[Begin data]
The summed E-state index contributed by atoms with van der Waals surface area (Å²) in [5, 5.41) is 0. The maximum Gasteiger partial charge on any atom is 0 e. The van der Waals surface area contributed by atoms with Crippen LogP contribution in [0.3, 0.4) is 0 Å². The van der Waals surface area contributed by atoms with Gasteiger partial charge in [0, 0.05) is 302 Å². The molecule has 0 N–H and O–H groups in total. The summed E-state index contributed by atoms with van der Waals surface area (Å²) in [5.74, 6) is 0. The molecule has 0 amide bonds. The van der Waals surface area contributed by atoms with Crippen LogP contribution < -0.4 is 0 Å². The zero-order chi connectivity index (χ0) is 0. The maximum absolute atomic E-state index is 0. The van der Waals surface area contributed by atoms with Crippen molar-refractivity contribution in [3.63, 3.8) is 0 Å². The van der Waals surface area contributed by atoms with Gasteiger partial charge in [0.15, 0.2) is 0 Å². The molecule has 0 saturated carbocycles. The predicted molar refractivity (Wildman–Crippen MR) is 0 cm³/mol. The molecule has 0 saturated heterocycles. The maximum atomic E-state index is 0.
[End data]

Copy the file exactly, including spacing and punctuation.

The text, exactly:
The summed E-state index contributed by atoms with van der Waals surface area (Å²) in [5, 5.41) is 0. The maximum Gasteiger partial charge on any atom is 0 e. The van der Waals surface area contributed by atoms with Crippen LogP contribution in [0.3, 0.4) is 0 Å². The van der Waals surface area contributed by atoms with Gasteiger partial charge in [0, 0.05) is 302 Å². The molecule has 0 N–H and O–H groups in total. The summed E-state index contributed by atoms with van der Waals surface area (Å²) in [5.74, 6) is 0. The molecule has 0 amide bonds. The van der Waals surface area contributed by atoms with Crippen LogP contribution < -0.4 is 0 Å². The zero-order chi connectivity index (χ0) is 0. The maximum absolute atomic E-state index is 0. The van der Waals surface area contributed by atoms with Crippen molar-refractivity contribution in [3.63, 3.8) is 0 Å². The van der Waals surface area contributed by atoms with Gasteiger partial charge in [0.15, 0.2) is 0 Å². The molecule has 0 saturated carbocycles. The predicted molar refractivity (Wildman–Crippen MR) is 0 cm³/mol. The molecule has 0 saturated heterocycles. The maximum atomic E-state index is 0.